Top Episcopal Bishop Offers Ash Wednesday Apology for Handling of Heather Cook Case

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Bishop Eugene Taylor Sutton (holycovenant.org)
Bishop Eugene Taylor Sutton (holycovenant.org)

Episcopal Bishop Eugene Taylor Sutton began Lent with an apology on behalf of Heather Cook. Sutton began a message posted on Ash Wednesday simply with the words, “I’m Sorry.”

Sutton, the diocese’s top official, apologizes to the family of Thomas Palermo, who was allegedly killed by Cook in a hit-and-run crash as he biked in a bike lane on Roland Ave. He also apologizes for not knowing enough about alcoholism, for which Cook is currently being treated. And he acknowledges failing to fully look into Cook’s 2010 DUI before she was elected as the diocese’s number 2 bishop in 2014. In that case, she was caught driving with a BAC that was nearly three times the legal limit.

Cook has been charged by a grand jury in connection with the crash.

Below is part of the apology letter. The full text is available here.

For me personally and as your bishop, the process of repentance must begin with the Palermo family who suffered the unbearable loss of Thomas Palermo on December 27. I’m sorry for their loss and regret his death was by all accounts caused by the extreme impairment of my recently-installed bishop colleague Heather Cook.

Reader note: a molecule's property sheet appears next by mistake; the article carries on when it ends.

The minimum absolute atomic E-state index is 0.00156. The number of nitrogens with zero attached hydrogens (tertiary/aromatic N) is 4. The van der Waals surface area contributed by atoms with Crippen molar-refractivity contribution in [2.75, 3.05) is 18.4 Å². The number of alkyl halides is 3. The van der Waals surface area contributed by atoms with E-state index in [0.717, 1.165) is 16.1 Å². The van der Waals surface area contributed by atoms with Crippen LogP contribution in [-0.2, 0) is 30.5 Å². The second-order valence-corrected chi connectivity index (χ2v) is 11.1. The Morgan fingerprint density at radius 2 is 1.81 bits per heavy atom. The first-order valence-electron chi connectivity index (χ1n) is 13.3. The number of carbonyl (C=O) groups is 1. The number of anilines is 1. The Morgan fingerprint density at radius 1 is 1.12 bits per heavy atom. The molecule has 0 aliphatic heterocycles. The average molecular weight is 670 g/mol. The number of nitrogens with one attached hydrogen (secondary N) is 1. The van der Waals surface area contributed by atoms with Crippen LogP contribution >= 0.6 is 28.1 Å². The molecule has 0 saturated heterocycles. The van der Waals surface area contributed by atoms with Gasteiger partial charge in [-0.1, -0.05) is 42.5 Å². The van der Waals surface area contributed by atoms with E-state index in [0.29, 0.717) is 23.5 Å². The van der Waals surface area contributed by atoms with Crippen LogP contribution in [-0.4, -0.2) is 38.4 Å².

I regret that my sister in faith, Heather apparently caused so much damage and suffering due to her disease of alcoholism, and sorry I was unable to recognize warning signs of her illness. I humbly repent not learning more about the “cunning, baffling and powerful” nature of alcoholism. I pledge to do everything I can to educate myself and churches of the Episcopal Diocese of Maryland about the insidious nature of addiction.

I regret not knowing all the details of Heather’s September 2010 DUI. I humbly repent relying on the information we were given rather than insisting on getting more detailed information about her earlier arrest. I pledge to do everything I can within the Episcopal Diocese of Maryland to reexamine and revise a process that failed us at some crucial points.



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